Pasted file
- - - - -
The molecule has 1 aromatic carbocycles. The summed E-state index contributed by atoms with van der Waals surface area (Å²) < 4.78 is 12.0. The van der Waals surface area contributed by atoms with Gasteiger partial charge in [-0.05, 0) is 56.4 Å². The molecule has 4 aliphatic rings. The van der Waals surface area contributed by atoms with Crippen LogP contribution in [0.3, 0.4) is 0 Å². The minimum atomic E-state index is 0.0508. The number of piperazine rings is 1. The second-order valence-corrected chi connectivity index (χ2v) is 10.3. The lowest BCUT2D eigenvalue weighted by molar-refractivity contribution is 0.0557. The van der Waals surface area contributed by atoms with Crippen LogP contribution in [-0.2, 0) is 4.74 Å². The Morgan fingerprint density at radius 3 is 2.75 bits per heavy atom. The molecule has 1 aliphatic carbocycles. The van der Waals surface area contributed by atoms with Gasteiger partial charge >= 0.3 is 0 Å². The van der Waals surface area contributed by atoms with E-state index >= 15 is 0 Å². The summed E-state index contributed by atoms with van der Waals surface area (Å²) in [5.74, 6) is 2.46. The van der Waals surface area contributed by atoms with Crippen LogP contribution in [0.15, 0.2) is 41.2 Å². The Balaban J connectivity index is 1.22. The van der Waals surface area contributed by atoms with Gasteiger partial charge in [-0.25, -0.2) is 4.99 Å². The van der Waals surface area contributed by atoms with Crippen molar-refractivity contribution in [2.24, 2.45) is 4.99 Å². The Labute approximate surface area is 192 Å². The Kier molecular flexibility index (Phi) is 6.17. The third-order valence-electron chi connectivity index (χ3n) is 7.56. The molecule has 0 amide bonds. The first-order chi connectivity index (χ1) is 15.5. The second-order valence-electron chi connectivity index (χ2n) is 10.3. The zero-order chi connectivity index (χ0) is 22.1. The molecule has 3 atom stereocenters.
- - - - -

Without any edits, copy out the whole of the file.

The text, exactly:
The molecule has 1 aromatic carbocycles. The summed E-state index contributed by atoms with van der Waals surface area (Å²) < 4.78 is 12.0. The van der Waals surface area contributed by atoms with Gasteiger partial charge in [-0.05, 0) is 56.4 Å². The molecule has 4 aliphatic rings. The van der Waals surface area contributed by atoms with Crippen LogP contribution in [0.3, 0.4) is 0 Å². The minimum atomic E-state index is 0.0508. The number of piperazine rings is 1. The second-order valence-corrected chi connectivity index (χ2v) is 10.3. The lowest BCUT2D eigenvalue weighted by molar-refractivity contribution is 0.0557. The van der Waals surface area contributed by atoms with Crippen LogP contribution in [-0.2, 0) is 4.74 Å². The Morgan fingerprint density at radius 3 is 2.75 bits per heavy atom. The molecule has 1 aliphatic carbocycles. The van der Waals surface area contributed by atoms with Gasteiger partial charge >= 0.3 is 0 Å². The van der Waals surface area contributed by atoms with E-state index >= 15 is 0 Å². The summed E-state index contributed by atoms with van der Waals surface area (Å²) in [5.74, 6) is 2.46. The van der Waals surface area contributed by atoms with Crippen LogP contribution in [0.15, 0.2) is 41.2 Å². The Balaban J connectivity index is 1.22. The van der Waals surface area contributed by atoms with Gasteiger partial charge in [-0.25, -0.2) is 4.99 Å². The van der Waals surface area contributed by atoms with Crippen molar-refractivity contribution in [2.24, 2.45) is 4.99 Å². The Labute approximate surface area is 192 Å². The Kier molecular flexibility index (Phi) is 6.17. The third-order valence-electron chi connectivity index (χ3n) is 7.56. The molecule has 0 amide bonds. The first-order chi connectivity index (χ1) is 15.5. The second-order valence-electron chi connectivity index (χ2n) is 10.3. The zero-order chi connectivity index (χ0) is 22.1. The molecule has 3 atom stereocenters.